Kant made simple
Written by Matt McCormick
Immanuel Kant (1724 - 1804) was a German philosopher who taught for many years at the University of Koenigsberg. He made pivotal contributions to the study of ethics and epistemology and was a leading figure in the German Enlightenment.
Two stages of knowledge
Kant identified two stages in the process whereby our mind works the raw material of sensation into the finished product of thought. The first stage is the coordination of sensations by applying to them the forms of perception - space and time. The second stage is the coordination of perceptions by applying to them the forms of conception - the categories of thought.
— Stage 01 —
A sensation is merely the awareness of a stimulus, such as a taste on the tongue, pressure on the hand, or a flash of light in the eye. These scattered sensations do not constitute knowledge. They are all that the infant has in the early stages of its development, before it recognises objects. The mind groups the various sensations about an object, such as an apple. The sensations of odour, pressure, light and taste are united to constitute a "thing", which we call an apple. There is now an awareness not so much of a stimulus as of a specific object. This is what Kant means by a perception.
The process by which the scattered sensations came to be ordered into a perception is not a property of sensations themselves but relies on the activity of the mind. Firstly, not all the sensations are accepted; most are ignored. Myriad forces play upon our bodies at any moment, causing a storm of stimuli, yet only those selected can be moulded into perceptions suited to our present purpose, or that bring messages of danger. The clock is ticking and we do not hear it; but that same ticking, no louder than before, will be heard at once if we listen for it.
Kant believed that the mind uses two primary methods for the classification of the material presented to it: the sense of space, and the sense of time. Space and time are not things perceived but modes of perception, ways of putting sense into sensation. Space and time are apriori because all experience presupposes them. It is inconceivable that we should have any future experience that will not involve them. We never see empty space, only objects and background. We infer that there is ‘empty' space between objects, but we do not see it.
— Stage 2 —
In the second stage, the mind raises the perceptual knowledge of objects into the conceptual knowledge of relationships, sequences and laws. Just as the mind arranged sensations around objects in space and time, so in the second stage the mind arranges perceptions (objects and events) about certain basic ideas. According to Kant these are: unity, plurality, totality, reality, negation, limitation, substance-and-accident, cause-and-effect, reciprocity, possibility, necessity, and contingency.
These are Kant's famous twelve categories. They are subjective in the same sense in which space and time are, i.e. our mental constitution is such that they are applicable to whatever we experience, i.e. they are the means by which we process our experience. Yet there is no reason to suppose them applicable to things-in-themselves. The categories are the pre-existing structures in the mind into which perceptions are received, and by which they are classified and moulded into the ordered concepts of thought. Objects serve as the building blocks of all our thinking and knowing. The categories are the bridge to the ideas that we have of the world. All our understanding, all theory is mediated by them.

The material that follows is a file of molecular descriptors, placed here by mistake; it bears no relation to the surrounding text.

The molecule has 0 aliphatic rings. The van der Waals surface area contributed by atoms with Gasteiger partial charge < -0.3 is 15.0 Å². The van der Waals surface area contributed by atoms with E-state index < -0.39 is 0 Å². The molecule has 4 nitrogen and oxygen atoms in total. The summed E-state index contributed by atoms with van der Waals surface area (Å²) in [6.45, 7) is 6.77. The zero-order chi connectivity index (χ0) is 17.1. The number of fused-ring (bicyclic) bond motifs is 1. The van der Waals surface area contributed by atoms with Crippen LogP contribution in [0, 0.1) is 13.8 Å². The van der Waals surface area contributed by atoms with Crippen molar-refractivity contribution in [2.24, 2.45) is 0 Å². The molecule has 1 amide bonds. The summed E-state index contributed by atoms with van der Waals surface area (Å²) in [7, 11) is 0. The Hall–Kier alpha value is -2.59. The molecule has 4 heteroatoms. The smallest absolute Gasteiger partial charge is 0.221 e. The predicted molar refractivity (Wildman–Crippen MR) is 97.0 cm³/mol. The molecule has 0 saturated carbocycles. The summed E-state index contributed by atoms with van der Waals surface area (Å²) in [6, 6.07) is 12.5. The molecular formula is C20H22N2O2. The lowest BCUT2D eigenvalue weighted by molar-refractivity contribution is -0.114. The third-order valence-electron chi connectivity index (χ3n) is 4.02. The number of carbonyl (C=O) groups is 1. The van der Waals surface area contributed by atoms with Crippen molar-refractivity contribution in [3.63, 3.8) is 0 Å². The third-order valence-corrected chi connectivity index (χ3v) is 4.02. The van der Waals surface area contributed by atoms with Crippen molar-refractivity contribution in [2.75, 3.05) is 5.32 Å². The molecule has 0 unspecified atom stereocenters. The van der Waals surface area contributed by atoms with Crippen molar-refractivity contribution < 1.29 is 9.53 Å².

Sensation is unorganised stimulus, perception is organised sensation, conception is organised perception, i.e. knowledge. At the next level, science is organised knowledge. At each stage there is a greater degree of order and unity. This unity cannot come from thingsin- themselves, for these are known to us only as bare sensations. It is our mind that imposes order, sequence and unity onto raw experience. The world does not have order of itself, but because thought creates it
The world as we know it is a construction, a product to which the mind contributes as much by its molding as things-in-themselves contribute through stimuli. (We perceive the building as rectangular, whereas we see a trapezium.) Kant wrote, "It remains completely unknown to us what objects may be in themselves and apart from the receptivity of our senses. We know nothing but our manner of perceiving them." The moon as known to us, is merely a bundle of sensations, unified by our native mental structure through the elaboration of sensations into perceptions, and of these into conceptions or ideas. As a result, the moon is for us merely our ideas.
Kant does not doubt the existence of the external world; he merely asserts that we know nothing about it except that it exists. A goodly part of every object is created by the forms of perception and understanding. We know the object as it manifests in our mind; what it is before being moulded by our mind we cannot know.
By Matt McCormick:http://soler7.com/IFAQ/Kant.html Professor McCormick is a past winner of the Outstanding Teaching Award for the College of Arts and Letters.